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Peripheral Arterial Disease to be Treated with New Medicated Stent in Trial at Montefiore Medical Ce

New York City, NY  (October 15, 2007) — The first trial to test whether medicated, drug-eluting (dispensing), stents can benefit patients who suffer from peripheral arterial disease (PAD) is taking place at Montefiore Medical Center, one of only 80 sites around the world joining in the study.

Medicated, drug-coated stents have been used with great success for the past several years in treating coronary artery disease.

PAD affects more than 10 million Americans, according to the Peripheral Arterial Disease (P.A.D.) Coalition. The disease restricts circulation in blood vessels that lead from the heart to other areas of the body, such as the legs and feet. Often undiagnosed, PAD results in pain when walking and can lead to gangrene and amputation. It also may signal an increased risk for coronary arterial disease and other related circulatory conditions.

“This is an exciting trial since it is the first evaluation of a drug-eluting stent in blood vessels outside the heart,” said Evan Lipsitz, MD, chief of Vascular Surgery at Montefiore and principal investigator of the study.  “Combining a stent designed to hold blood vessels open to allow blood to flow freely through the vessel, with a medication used to prevent renarrowing, may reduce the development of scar tissue, the primary cause of the stent failure, in the months following balloon angioplasty in leg arteries.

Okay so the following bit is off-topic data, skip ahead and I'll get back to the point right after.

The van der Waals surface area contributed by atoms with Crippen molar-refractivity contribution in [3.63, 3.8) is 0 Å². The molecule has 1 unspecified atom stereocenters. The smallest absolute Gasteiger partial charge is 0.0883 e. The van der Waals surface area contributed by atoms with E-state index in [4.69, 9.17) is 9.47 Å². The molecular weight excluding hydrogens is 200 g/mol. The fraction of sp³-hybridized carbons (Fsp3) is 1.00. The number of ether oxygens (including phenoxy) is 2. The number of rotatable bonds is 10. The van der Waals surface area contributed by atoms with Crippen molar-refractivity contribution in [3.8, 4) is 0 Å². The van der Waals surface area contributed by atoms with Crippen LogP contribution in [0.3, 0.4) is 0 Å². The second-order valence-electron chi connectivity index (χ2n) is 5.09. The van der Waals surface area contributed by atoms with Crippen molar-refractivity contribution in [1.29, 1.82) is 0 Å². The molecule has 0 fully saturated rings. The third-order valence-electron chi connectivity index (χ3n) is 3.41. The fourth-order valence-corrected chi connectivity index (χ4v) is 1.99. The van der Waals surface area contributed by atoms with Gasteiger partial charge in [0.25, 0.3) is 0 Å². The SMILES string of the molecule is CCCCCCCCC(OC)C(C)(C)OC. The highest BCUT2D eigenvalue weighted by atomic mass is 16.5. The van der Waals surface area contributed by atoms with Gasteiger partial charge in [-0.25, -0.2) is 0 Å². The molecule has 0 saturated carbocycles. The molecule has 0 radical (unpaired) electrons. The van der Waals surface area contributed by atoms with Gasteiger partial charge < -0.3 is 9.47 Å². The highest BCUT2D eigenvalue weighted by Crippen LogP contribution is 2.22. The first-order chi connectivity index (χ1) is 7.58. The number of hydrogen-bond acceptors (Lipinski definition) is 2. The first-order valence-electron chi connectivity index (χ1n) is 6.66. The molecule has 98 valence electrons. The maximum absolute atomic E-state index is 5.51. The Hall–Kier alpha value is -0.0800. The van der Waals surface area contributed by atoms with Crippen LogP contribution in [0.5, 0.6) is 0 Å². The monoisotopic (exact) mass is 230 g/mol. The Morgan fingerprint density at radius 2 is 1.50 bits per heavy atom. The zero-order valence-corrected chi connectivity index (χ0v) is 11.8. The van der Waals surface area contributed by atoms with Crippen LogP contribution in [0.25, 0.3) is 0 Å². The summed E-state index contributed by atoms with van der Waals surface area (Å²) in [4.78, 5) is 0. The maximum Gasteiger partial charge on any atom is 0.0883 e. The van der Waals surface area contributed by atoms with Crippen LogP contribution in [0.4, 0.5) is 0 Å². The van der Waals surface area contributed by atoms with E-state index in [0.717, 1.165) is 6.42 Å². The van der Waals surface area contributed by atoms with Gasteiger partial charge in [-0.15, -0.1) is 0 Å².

This helps eliminate the need for more invasive treatment, such as bypass surgery,” Dr. Lipsitz said.

The stent is coated with paclitaxel, a drug derived from the Pacific yew tree that has been used successfully to reduce the risk of renarrowing of arteries.

The trial is designed to determine the safety and effectiveness of the Zilver® PTXTM drug-eluting stent in treating blockages in the femoropoliteal artery, the major artery in the thigh. 

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